In May 2009, five Palestinian-American men – U.S. citizens and devout Muslims – received prison sentences ranging from 15 to 65 years. They were known by then as the “Holy Land Five” and were convicted in November 2008 of giving humanitarian aid to Palestinians in the West Bank and Gaza through their work with the Holy Land Foundation (HLF) charity – aid, according to the prosecution’s case, that indirectly benefited Hamas, designated by the U.S. in 1995 as a “Foreign Terrorist Organization”.
The 2008 trial and convictions followed the first criminal trial in 2007 where there wasn’t a single “guilty” verdict against any of the five men. The first trial should have ended the case, but the unexpected and questionable result was a mistrial. This allowed prosecutors to come back with the second trial and a different judge. Both trials took place in Dallas, Texas. After the first trial, reporter Bob Ray Sanders wrote:
This case was flawed from the beginning, but it didn’t keep the government from going forward, because it needed some trophies in its war on terrorism. Instead of winning trophies, however, it destroyed a worthwhile organization and ruined many lives.
Author and activist Miko Peled has written a detailed account of the trials, including the outrageous “evidence” and tactics used in both trials by the prosecution, with the support of the judges, against the five men. His book, Injustice: The Story of the Holy Land Foundation Five, published earlier this year, is both illuminating and heartbreaking. His research included visits and correspondence with all five men, which involved navigating through the rules and regulations of the U.S. prison system. Peled also talked with family members, defense attorneys, and many others. He read through more than 20,000 pages of court documents and traveled widely in the U.S. as well as Palestine/Israel for background and context.
After reading Peled’s book, it is hard to imagine that any open-minded reader could fail to be moved by the deep religious faith and practice of these five men – Shukri Abu-Baker, Ghassan Elashi, Mufid Abdulqader, Abdulrahman Odeh, and Mohammad Elmezain – and it is made clear that their faith has deepened while in prison. In spite of personal and family hardships and loss, their lives have not been consumed by anger, bitterness, or self-pity. Their steadfastness – sumoud in Arabic – is truly remarkable.
In December 2001, less than three months after the attack on the World Trade Center, President Bush ordered that the Holy Land Foundation be shut down, designating it a “Domestic Terror Organization”. This followed years of pressure from pro-Israel groups and wiretapping by the FBI. At the same time President Bush closed the Holy Land Foundation, by then the largest Muslim charity in the U.S. and a threat to Israel’s negative portrayal of Palestinians, he was hosting a visit from then-prime minister of Israel Ariel Sharon. A Washington Post article at the time of Sharon’s visit gives a glaring example of Israel’s influence:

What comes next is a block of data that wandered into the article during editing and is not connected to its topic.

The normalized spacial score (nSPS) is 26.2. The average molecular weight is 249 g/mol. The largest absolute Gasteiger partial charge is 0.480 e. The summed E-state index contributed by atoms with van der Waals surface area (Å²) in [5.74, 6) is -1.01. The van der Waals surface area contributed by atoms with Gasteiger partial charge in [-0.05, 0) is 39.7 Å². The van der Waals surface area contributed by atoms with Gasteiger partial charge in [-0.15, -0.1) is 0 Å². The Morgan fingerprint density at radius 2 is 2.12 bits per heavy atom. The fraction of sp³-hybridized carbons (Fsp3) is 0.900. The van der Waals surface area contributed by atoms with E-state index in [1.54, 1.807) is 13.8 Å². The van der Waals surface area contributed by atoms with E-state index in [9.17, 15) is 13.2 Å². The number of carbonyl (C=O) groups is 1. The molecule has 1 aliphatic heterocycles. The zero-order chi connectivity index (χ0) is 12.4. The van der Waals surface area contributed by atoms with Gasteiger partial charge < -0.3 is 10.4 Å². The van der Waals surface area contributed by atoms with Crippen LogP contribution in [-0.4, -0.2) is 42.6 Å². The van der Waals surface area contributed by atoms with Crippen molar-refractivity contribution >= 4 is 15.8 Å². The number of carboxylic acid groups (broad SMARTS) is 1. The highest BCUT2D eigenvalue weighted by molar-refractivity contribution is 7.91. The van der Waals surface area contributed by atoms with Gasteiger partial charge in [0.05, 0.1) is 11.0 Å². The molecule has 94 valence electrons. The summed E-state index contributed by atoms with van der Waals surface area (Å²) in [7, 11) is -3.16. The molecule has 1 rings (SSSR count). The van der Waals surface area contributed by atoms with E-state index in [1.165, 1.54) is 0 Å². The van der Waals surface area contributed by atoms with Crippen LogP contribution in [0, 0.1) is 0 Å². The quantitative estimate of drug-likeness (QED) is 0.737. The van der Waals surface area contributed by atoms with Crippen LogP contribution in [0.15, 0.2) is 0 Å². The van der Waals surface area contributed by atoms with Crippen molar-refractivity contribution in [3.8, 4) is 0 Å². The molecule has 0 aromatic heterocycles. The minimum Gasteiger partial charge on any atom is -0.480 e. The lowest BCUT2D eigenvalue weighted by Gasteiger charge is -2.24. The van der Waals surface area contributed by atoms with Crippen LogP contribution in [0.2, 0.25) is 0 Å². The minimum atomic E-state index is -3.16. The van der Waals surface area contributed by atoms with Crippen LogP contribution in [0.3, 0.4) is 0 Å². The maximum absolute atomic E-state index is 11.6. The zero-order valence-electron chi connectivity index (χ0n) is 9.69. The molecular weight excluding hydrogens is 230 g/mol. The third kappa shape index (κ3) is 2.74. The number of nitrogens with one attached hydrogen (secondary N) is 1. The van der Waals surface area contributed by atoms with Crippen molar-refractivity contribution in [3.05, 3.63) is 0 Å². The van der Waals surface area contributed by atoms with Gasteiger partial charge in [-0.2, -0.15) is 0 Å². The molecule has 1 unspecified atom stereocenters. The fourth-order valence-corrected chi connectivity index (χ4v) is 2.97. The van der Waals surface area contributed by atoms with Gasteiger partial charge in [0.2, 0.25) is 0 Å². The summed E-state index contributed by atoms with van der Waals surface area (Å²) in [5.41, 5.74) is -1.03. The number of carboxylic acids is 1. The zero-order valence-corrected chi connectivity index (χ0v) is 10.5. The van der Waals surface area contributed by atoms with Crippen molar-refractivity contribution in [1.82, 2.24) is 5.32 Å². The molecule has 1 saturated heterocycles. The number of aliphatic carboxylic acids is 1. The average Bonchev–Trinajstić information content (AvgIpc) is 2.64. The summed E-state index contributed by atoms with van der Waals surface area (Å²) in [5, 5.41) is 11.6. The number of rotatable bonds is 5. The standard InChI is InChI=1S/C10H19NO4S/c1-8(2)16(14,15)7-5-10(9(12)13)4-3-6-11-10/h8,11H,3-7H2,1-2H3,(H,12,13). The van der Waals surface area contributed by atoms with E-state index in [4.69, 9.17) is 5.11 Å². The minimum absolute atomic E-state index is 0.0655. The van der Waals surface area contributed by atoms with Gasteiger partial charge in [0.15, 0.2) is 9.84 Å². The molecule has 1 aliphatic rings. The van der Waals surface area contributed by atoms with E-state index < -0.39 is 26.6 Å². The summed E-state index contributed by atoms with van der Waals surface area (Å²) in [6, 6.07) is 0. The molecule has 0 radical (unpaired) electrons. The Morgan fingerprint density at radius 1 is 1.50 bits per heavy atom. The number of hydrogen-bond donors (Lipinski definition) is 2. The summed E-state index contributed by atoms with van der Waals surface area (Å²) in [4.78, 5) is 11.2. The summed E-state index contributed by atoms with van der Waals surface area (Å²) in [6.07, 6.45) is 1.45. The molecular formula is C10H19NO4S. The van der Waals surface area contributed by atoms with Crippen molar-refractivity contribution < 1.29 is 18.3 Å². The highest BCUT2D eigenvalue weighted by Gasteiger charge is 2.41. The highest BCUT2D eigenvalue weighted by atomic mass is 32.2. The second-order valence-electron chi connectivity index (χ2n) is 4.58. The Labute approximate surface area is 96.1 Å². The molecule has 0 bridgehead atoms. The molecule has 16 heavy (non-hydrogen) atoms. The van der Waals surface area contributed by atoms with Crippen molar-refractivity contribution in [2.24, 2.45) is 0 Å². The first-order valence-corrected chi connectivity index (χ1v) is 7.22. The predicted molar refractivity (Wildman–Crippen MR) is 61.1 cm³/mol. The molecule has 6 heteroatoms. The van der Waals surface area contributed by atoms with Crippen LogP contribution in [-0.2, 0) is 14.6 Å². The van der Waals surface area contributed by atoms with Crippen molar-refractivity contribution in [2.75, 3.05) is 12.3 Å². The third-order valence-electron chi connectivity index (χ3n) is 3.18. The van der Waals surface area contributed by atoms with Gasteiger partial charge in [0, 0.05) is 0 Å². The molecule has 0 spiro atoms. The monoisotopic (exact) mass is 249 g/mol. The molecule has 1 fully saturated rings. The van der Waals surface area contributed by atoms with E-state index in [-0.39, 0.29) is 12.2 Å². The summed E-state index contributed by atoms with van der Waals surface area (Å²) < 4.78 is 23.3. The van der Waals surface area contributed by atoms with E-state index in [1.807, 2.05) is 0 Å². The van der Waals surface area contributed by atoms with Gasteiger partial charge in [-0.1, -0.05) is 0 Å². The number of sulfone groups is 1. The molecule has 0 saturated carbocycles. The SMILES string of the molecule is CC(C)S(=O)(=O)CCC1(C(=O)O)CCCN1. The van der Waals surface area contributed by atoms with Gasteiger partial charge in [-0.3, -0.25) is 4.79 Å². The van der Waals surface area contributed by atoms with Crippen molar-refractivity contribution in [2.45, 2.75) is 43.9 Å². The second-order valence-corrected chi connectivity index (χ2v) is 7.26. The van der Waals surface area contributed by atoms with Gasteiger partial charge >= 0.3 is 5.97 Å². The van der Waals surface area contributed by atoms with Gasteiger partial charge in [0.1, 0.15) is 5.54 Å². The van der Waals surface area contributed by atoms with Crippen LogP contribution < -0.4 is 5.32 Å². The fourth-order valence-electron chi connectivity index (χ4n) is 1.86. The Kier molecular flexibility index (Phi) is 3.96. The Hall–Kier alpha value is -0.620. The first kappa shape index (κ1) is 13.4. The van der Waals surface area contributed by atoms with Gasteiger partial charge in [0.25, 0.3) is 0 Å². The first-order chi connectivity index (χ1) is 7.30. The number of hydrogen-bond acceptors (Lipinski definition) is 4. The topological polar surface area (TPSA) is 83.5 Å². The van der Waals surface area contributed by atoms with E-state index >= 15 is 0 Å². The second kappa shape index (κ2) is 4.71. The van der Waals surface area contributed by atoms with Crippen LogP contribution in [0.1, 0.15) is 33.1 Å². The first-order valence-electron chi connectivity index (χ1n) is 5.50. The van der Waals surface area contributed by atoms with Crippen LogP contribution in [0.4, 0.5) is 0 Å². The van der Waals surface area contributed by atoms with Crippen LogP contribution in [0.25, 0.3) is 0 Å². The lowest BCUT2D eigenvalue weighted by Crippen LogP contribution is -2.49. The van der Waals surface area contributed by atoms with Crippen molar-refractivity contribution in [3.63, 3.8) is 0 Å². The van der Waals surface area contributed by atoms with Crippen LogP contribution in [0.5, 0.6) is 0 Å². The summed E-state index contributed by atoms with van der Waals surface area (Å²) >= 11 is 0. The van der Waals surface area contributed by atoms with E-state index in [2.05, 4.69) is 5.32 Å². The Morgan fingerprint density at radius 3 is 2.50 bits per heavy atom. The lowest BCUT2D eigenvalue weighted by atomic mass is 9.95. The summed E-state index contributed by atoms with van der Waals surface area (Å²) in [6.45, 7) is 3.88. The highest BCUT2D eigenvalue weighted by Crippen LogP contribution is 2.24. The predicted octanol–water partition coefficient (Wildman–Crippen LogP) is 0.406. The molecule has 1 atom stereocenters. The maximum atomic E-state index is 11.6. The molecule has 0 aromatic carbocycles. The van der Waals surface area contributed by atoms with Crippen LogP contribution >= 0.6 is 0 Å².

Administration officials said that during an Oval Office meeting on Sunday, Israeli Prime Minister Ariel Sharon asked Bush to move against the Holy Land Foundation, and the president speedily obliged. “We — bam — did it,” a senior official said.
The persecution and prosecution of the Holy Land Five has been described over the years as a witch hunt, a war on charity, and the collapse of American justice. In a January 2015 article in the London Review of Books, U.K. barrister Francis FitzGibbon wrote the following about the HLF “show trial”:
The 9/11 attacks precipitated much hasty and panicked action by the US authorities: hence the Patriot Act and the other instruments of at best dubious legality that the Bush administration used to advance the war on terror. But as a tale of legal chicanery by a government, of moral panic and of complicity on the part of the judiciary, what happened to the HLF is hard to beat.
In a September 2016 article, when he was still doing research for his book Injustice, Miko Peled related one of the most outrageous aspects of the government’s case against the five innocent men:
In a move unprecedented in the history of the United States, the judges in both these trials had allowed key evidence for the government to be provided by two anonymous Israeli witnesses: an Israeli Security Agency employee known to jurors and the defense lawyers only as “Avi” and an Israeli Defense Forces intelligence officer known only as “Major Lior.”
When the 2008 convictions were appealed, the appeals court recognized that allowing the new pieces of evidence was an error. However, in a move that HLF lawyer John Cline called, “The most ridiculous, dishonest, indefensible call by a federal court I ever saw in my life,” the appeals court declared these errors “harmless” and denied the appeal– even though these errors were not harmless but had brought about the guilty verdicts and the harsh sentencing.
Not one of the five humanitarians should have spent a single day in prison. Their good names must be cleared, and they must be released from prison. It cannot happen too soon.